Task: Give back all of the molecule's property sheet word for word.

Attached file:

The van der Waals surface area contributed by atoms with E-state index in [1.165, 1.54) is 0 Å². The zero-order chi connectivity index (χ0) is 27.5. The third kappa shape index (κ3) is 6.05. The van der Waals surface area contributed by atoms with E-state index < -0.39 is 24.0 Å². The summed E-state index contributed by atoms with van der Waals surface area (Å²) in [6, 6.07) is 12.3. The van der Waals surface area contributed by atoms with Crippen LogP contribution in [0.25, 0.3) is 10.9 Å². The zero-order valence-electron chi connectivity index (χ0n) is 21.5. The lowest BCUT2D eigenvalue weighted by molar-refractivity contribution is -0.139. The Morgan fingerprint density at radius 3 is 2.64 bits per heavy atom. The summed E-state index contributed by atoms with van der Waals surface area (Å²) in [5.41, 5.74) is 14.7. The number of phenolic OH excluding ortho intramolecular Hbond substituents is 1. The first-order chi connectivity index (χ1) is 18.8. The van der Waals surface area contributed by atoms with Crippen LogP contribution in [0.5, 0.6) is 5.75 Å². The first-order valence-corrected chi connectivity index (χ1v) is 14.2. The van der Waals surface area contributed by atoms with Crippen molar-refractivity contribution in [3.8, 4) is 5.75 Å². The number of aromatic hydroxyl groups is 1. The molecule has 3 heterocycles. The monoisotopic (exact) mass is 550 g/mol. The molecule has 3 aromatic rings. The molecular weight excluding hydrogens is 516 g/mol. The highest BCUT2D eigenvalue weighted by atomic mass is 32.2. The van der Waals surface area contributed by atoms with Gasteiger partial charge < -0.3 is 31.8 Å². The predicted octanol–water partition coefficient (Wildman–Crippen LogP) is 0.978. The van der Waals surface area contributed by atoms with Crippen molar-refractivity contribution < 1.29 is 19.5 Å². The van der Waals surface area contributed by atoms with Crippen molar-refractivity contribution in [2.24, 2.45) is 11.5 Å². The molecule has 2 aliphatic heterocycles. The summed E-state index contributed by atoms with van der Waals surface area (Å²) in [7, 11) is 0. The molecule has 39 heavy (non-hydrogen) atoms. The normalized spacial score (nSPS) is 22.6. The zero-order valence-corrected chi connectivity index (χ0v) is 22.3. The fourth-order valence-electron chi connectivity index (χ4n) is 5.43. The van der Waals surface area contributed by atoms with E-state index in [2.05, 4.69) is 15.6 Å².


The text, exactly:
The van der Waals surface area contributed by atoms with E-state index in [1.165, 1.54) is 0 Å². The zero-order chi connectivity index (χ0) is 27.5. The third kappa shape index (κ3) is 6.05. The van der Waals surface area contributed by atoms with E-state index < -0.39 is 24.0 Å². The summed E-state index contributed by atoms with van der Waals surface area (Å²) in [6, 6.07) is 12.3. The van der Waals surface area contributed by atoms with Crippen LogP contribution in [0.25, 0.3) is 10.9 Å². The zero-order valence-electron chi connectivity index (χ0n) is 21.5. The lowest BCUT2D eigenvalue weighted by molar-refractivity contribution is -0.139. The Morgan fingerprint density at radius 3 is 2.64 bits per heavy atom. The summed E-state index contributed by atoms with van der Waals surface area (Å²) in [5.41, 5.74) is 14.7. The number of phenolic OH excluding ortho intramolecular Hbond substituents is 1. The first-order chi connectivity index (χ1) is 18.8. The van der Waals surface area contributed by atoms with Crippen LogP contribution in [0.5, 0.6) is 5.75 Å². The first-order valence-corrected chi connectivity index (χ1v) is 14.2. The van der Waals surface area contributed by atoms with Crippen molar-refractivity contribution in [3.8, 4) is 5.75 Å². The number of aromatic hydroxyl groups is 1. The molecule has 3 heterocycles. The monoisotopic (exact) mass is 550 g/mol. The molecule has 3 aromatic rings. The molecular weight excluding hydrogens is 516 g/mol. The highest BCUT2D eigenvalue weighted by atomic mass is 32.2. The van der Waals surface area contributed by atoms with Gasteiger partial charge < -0.3 is 31.8 Å². The predicted octanol–water partition coefficient (Wildman–Crippen LogP) is 0.978. The van der Waals surface area contributed by atoms with Crippen molar-refractivity contribution < 1.29 is 19.5 Å². The van der Waals surface area contributed by atoms with Crippen molar-refractivity contribution in [2.24, 2.45) is 11.5 Å². The molecule has 2 aliphatic heterocycles. The summed E-state index contributed by atoms with van der Waals surface area (Å²) in [7, 11) is 0. The molecule has 39 heavy (non-hydrogen) atoms. The normalized spacial score (nSPS) is 22.6. The zero-order valence-corrected chi connectivity index (χ0v) is 22.3. The fourth-order valence-electron chi connectivity index (χ4n) is 5.43. The van der Waals surface area contributed by atoms with E-state index in [2.05, 4.69) is 15.6 Å².